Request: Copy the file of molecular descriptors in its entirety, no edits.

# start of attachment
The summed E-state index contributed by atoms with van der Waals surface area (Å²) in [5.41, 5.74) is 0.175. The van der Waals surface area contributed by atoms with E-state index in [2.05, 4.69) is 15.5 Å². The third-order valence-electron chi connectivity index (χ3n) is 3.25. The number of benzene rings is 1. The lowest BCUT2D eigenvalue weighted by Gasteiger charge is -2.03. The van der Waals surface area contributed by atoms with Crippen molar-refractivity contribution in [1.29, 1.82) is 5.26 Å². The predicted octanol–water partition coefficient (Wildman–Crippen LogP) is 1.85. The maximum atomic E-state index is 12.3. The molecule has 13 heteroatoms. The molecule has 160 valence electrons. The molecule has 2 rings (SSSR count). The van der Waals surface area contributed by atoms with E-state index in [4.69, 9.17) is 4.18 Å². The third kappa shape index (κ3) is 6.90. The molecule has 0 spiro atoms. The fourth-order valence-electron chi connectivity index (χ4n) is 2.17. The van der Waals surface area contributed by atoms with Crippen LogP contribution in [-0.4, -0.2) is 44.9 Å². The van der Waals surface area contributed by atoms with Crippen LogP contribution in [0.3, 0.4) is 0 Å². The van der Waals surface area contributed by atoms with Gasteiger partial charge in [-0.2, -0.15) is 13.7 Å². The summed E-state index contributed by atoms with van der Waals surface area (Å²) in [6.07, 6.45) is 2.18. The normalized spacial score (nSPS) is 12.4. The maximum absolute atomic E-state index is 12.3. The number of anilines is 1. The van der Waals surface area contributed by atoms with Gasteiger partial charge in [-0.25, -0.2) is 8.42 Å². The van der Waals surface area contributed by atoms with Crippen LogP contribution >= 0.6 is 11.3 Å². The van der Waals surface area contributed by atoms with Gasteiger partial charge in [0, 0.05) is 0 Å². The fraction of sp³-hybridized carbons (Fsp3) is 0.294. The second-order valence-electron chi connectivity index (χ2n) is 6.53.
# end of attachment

The summed E-state index contributed by atoms with van der Waals surface area (Å²) in [5.41, 5.74) is 0.175. The van der Waals surface area contributed by atoms with E-state index in [2.05, 4.69) is 15.5 Å². The third-order valence-electron chi connectivity index (χ3n) is 3.25. The number of benzene rings is 1. The lowest BCUT2D eigenvalue weighted by Gasteiger charge is -2.03. The van der Waals surface area contributed by atoms with Crippen molar-refractivity contribution in [1.29, 1.82) is 5.26 Å². The predicted octanol–water partition coefficient (Wildman–Crippen LogP) is 1.85. The maximum atomic E-state index is 12.3. The molecule has 13 heteroatoms. The molecule has 160 valence electrons. The molecule has 2 rings (SSSR count). The van der Waals surface area contributed by atoms with E-state index in [4.69, 9.17) is 4.18 Å². The third kappa shape index (κ3) is 6.90. The molecule has 0 spiro atoms. The fourth-order valence-electron chi connectivity index (χ4n) is 2.17. The van der Waals surface area contributed by atoms with Crippen LogP contribution in [-0.4, -0.2) is 44.9 Å². The van der Waals surface area contributed by atoms with Crippen LogP contribution in [0.3, 0.4) is 0 Å². The van der Waals surface area contributed by atoms with Gasteiger partial charge in [-0.2, -0.15) is 13.7 Å². The summed E-state index contributed by atoms with van der Waals surface area (Å²) in [6.07, 6.45) is 2.18. The normalized spacial score (nSPS) is 12.4. The maximum absolute atomic E-state index is 12.3. The number of anilines is 1. The van der Waals surface area contributed by atoms with Gasteiger partial charge in [-0.25, -0.2) is 8.42 Å². The van der Waals surface area contributed by atoms with Crippen LogP contribution >= 0.6 is 11.3 Å². The van der Waals surface area contributed by atoms with Gasteiger partial charge in [0, 0.05) is 0 Å². The fraction of sp³-hybridized carbons (Fsp3) is 0.294. The second-order valence-electron chi connectivity index (χ2n) is 6.53.